Definition of pomander in English:

pomander

Line breaks: po¦man|der
Pronunciation: /pəˈmandə
 
, ˈpɒməndə
 
/

noun

1A ball or perforated container of aromatic substances, placed in a cupboard or room to perfume the air or (formerly) carried as a supposed protection against infection.
More example sentences
  • The younger bridesmaids wore pale lilac shimmer satin dresses with cream embroidered bodices, and carried pomanders of lilac and cream flowers.
  • The pomander - a small perforated container filled with spices and herbs and worn on the body - was meant to provide a continuous fragrant shield against disease.
  • My younger sister put it better after arriving back from school at Christmas, clutching a pomander that she's made herself.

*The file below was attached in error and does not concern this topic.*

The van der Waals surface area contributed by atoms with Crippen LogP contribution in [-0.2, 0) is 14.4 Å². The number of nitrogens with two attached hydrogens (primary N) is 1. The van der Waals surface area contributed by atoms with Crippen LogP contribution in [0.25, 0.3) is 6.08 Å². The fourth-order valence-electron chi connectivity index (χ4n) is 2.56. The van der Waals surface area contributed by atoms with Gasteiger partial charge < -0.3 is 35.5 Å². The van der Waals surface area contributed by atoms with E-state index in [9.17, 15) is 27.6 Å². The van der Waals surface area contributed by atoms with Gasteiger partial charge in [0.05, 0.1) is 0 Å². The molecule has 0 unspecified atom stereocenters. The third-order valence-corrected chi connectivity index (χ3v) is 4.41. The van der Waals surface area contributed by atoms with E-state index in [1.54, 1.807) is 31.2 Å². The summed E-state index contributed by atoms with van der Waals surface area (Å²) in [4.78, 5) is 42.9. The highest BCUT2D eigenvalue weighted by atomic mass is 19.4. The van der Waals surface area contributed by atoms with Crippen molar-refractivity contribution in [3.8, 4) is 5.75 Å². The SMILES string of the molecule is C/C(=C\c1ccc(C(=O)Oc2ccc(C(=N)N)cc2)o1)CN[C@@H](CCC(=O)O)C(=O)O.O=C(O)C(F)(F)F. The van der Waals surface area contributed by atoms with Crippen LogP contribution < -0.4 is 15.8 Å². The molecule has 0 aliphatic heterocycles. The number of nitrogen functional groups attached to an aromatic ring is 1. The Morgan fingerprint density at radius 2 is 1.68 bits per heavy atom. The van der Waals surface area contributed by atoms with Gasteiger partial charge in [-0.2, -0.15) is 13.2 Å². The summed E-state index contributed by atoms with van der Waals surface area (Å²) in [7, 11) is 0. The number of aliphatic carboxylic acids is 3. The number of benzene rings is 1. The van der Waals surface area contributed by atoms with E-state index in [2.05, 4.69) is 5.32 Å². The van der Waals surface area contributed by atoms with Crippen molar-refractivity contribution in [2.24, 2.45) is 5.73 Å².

1.1A piece of fruit, typically an orange, studded with cloves and hung in a wardrobe to perfume it.
More example sentences
  • Blue Peter recommends sticking them into oranges to form a pomander, an archaic device to keep linen clothes fresh and sweet-smelling.
  • Ladies first had small sack handbags that contained pomanders (scented oranges).
  • To tie everything together, choose flowers in colors that coordinate with your other decorations - here, the apricot-colored rose echoes a dried orange pomander set in a pot with a tiny evergreen tree.

Origin

late 15th century: from Old French pome d'embre, from medieval Latin pomum de ambra 'apple of ambergris'.

Definition of pomander in:

Get more from Oxford Dictionaries

Subscribe to remove ads and access premium resources

More on pomander

Nearby words


Translate pomander

into Spanish
Word of the day jaunty
Pronunciation: ˈjôntē
adjective
having a lively, cheerful, and self-confident manner...